Sense and Sensibility

Theater, Musicals
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 (Photograph: Liz Lauren)
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Photograph: Liz Lauren
Megan McGinnis and Sharon Rietkerk in Sense and Sensibility at Chicago Shakespeare Theater
 (Photograph: Liz Lauren)
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Photograph: Liz Lauren
Megan McGinnis and Peter Saide in Sense and Sensibility at Chicago Shakespeare Theater
 (Photograph: Liz Lauren)
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Photograph: Liz Lauren
Wayne Wilcox and Sharon Rietkerk in Sense and Sensibility at Chicago Shakespeare Theater
 (Photograph: Liz Lauren)
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Photograph: Liz Lauren
Sean Allan Krill in Sense and Sensibility at Chicago Shakespeare Theater
 (Photograph: Liz Lauren)
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Photograph: Liz Lauren
Sharon Rietkerk and Megan McGinnis in Sense and Sensibility at Chicago Shakespeare Theater
 (Photograph: Liz Lauren)
6/6
Photograph: Liz Lauren
Megan McGinnis in Sense and Sensibility at Chicago Shakespeare Theater

It's hard to see the sense in this bland new musical adapted from Jane Austen.

This new musical, commissioned by Chicago Shakespeare Theater, is the latest in a string of stage adaptations of Jane Austen’s first novel. Locally, Northlight Theatre staged Jon Jory’s non-musical version in 2011; another by Joe Hanreddy and J.R. Sullivan premiered last year at the Utah Shakespeare Festival. A separate musical adaptation, by Jeffrey Haddow and Neal Hampton, opened at Denver Center Theatre Company in 2013. Which makes one question the sense and the sensibility that went into producing this dully pretty new iteration by Paul Gordon.

Gordon wrote the score for a 2000 adaptation of Charlotte Brontë’s Jane Eyre that earned him a Tony Award nomination (his only Broadway outing thus far), and has subsequently made regional-theater hay with adaptations of Austen’s Emma and Jean Webster’s Daddy Long Legs (also, coincidentally, seen at Northlight in 2010). But in expanding his cottage industry to the Dashwood sisters’ Barton Cottage, Gordon and director Barbara Gaines have flattened the story.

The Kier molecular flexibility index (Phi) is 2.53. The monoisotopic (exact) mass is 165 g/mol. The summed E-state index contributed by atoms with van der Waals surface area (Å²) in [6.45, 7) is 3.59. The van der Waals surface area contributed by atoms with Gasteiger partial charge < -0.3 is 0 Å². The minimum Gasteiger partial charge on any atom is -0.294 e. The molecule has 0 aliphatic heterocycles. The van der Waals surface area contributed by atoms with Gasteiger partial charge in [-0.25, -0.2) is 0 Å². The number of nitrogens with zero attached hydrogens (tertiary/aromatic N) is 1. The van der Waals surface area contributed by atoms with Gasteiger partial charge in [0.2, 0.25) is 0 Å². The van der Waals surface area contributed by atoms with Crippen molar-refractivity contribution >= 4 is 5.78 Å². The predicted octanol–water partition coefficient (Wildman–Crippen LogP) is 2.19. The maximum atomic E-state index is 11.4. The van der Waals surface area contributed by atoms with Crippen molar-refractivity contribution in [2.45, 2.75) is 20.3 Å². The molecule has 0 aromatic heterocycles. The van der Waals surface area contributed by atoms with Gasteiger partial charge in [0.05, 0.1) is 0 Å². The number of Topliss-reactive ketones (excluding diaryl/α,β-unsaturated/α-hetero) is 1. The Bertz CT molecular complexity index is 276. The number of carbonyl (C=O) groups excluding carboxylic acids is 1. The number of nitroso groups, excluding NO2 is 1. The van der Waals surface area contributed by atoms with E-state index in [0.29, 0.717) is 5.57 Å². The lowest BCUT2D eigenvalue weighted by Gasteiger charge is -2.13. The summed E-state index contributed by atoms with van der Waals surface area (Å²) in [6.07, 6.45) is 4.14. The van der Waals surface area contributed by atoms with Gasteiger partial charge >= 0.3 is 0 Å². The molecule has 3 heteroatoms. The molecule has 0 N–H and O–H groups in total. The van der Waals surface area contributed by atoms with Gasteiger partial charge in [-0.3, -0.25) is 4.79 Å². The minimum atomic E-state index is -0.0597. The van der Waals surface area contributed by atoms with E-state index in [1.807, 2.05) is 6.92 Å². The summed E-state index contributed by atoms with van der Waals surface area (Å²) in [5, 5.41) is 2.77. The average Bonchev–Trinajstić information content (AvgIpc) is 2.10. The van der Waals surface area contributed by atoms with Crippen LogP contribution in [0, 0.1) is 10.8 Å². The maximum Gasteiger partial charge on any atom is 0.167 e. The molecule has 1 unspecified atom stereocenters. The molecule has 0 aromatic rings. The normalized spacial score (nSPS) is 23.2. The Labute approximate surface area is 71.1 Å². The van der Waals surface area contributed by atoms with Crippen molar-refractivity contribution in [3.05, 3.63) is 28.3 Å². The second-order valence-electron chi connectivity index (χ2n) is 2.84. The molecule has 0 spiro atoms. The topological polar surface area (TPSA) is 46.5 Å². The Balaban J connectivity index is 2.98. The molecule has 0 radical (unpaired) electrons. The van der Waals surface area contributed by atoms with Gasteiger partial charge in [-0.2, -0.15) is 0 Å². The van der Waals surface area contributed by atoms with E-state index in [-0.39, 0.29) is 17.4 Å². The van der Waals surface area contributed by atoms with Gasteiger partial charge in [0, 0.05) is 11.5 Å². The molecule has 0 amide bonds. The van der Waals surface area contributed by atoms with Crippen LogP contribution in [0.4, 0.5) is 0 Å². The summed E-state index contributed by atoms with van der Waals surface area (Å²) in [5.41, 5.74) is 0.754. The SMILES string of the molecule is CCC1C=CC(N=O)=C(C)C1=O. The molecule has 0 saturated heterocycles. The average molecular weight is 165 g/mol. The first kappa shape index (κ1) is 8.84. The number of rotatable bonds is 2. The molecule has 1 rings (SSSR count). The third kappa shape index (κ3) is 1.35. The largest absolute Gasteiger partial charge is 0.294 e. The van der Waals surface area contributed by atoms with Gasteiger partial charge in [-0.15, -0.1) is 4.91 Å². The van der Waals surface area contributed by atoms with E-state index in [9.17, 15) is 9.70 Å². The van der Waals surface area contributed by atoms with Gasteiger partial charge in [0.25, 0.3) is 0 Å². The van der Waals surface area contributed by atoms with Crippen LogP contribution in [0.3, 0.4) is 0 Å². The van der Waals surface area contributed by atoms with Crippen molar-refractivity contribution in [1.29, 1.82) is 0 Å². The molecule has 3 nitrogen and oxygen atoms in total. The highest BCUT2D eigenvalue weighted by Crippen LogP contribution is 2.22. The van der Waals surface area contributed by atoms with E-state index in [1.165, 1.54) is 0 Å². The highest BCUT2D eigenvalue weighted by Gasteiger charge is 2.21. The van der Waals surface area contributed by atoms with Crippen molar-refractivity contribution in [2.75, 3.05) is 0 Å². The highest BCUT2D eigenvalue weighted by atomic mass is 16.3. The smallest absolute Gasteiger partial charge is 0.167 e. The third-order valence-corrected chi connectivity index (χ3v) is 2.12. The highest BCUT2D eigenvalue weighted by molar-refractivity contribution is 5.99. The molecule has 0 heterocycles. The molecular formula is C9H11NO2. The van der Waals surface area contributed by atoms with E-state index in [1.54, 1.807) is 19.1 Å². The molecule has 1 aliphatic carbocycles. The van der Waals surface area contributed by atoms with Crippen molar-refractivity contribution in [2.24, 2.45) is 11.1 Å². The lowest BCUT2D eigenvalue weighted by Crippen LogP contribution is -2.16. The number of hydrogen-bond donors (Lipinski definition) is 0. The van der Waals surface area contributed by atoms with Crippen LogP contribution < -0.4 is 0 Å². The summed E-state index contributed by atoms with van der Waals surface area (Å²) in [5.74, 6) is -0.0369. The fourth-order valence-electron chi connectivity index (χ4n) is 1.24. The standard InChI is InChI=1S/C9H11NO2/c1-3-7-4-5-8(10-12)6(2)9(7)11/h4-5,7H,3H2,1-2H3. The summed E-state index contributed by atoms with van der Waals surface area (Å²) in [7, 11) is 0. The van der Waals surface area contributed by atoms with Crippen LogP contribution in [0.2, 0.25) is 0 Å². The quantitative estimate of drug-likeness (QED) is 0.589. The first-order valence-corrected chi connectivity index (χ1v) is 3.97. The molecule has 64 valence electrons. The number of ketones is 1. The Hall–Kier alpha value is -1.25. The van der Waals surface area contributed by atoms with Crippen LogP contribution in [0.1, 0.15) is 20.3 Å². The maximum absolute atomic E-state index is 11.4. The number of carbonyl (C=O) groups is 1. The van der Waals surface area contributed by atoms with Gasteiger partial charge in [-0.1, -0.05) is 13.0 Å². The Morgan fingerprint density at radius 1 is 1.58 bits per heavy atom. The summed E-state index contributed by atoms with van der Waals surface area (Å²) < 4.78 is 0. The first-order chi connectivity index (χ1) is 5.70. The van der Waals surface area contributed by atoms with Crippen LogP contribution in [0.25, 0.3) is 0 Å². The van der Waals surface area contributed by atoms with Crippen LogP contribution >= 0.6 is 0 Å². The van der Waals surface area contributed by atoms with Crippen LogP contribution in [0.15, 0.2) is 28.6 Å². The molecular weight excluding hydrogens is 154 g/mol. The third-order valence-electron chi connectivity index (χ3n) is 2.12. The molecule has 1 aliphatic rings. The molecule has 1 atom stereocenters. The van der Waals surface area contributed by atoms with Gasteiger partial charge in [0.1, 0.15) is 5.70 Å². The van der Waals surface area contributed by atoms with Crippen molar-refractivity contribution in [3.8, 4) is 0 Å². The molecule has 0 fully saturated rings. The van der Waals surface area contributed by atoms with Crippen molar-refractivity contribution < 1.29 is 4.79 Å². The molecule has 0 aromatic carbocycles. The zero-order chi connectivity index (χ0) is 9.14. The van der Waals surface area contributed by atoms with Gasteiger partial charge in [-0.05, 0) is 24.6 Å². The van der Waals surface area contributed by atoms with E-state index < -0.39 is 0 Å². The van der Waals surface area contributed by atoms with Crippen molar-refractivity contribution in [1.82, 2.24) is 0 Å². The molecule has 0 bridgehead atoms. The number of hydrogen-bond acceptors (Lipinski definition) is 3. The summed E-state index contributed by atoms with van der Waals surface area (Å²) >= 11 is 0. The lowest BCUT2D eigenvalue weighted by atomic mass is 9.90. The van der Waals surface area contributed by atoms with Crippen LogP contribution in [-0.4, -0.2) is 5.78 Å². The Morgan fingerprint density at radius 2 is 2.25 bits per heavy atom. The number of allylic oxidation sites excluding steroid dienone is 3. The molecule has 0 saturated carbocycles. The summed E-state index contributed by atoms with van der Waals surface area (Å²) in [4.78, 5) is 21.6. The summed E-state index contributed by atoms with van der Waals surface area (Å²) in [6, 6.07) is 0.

Austen may not have been at her most subtle in depicting the differing outlooks of sisters Marianne (Megan McGinnis as the younger, more emotionally-driven “sensibility”) and Elinor (Sharon Rietkerk, whose portrayal of “sense” suggests a deep affinity for Emma Thompson’s take in the 1995 film adaptation). But Gordon’s rendition of the characters is like taking a highlighter to Cliffs Notes.

The men in their lives—Elinor’s painfully shy soulmate Edward Ferrars (Wayne Wilcox) and Marianne’s dual suitors, the stolid Colonel Brandon (Sean Allan Krill) and seductive cad Mr. Willoughby (Peter Saide)—are uniformly underwritten, though the actors, like Rietkirk and McGinnis, do their best to inject their characters with personality.

Gordon’s score occasionally finds a clever idea, like Brandon’s wry number about being on the “Wrong Side of Five & Thirty,” but leans too heavily on them when it does. For the most part, the music blurs together into an indistinguishable mass of soaring notes endlessly reprised. And Gordon’s book, with a sitcom-y quippiness that wouldn’t have been out of place in ’90s-era Must-See TV, reveals an all too modern sensibility.

Chicago Shakespeare Theater. Book, music and lyrics by Paul Gordon. Directed by Barbara Gaines. With Sharon Rietkerk, Megan McGinniss, Wayne Wilcox, Peter Saide, Sean Allan Krill. Running time: 2hrs 40mins; one intermission.

By: Kris Vire

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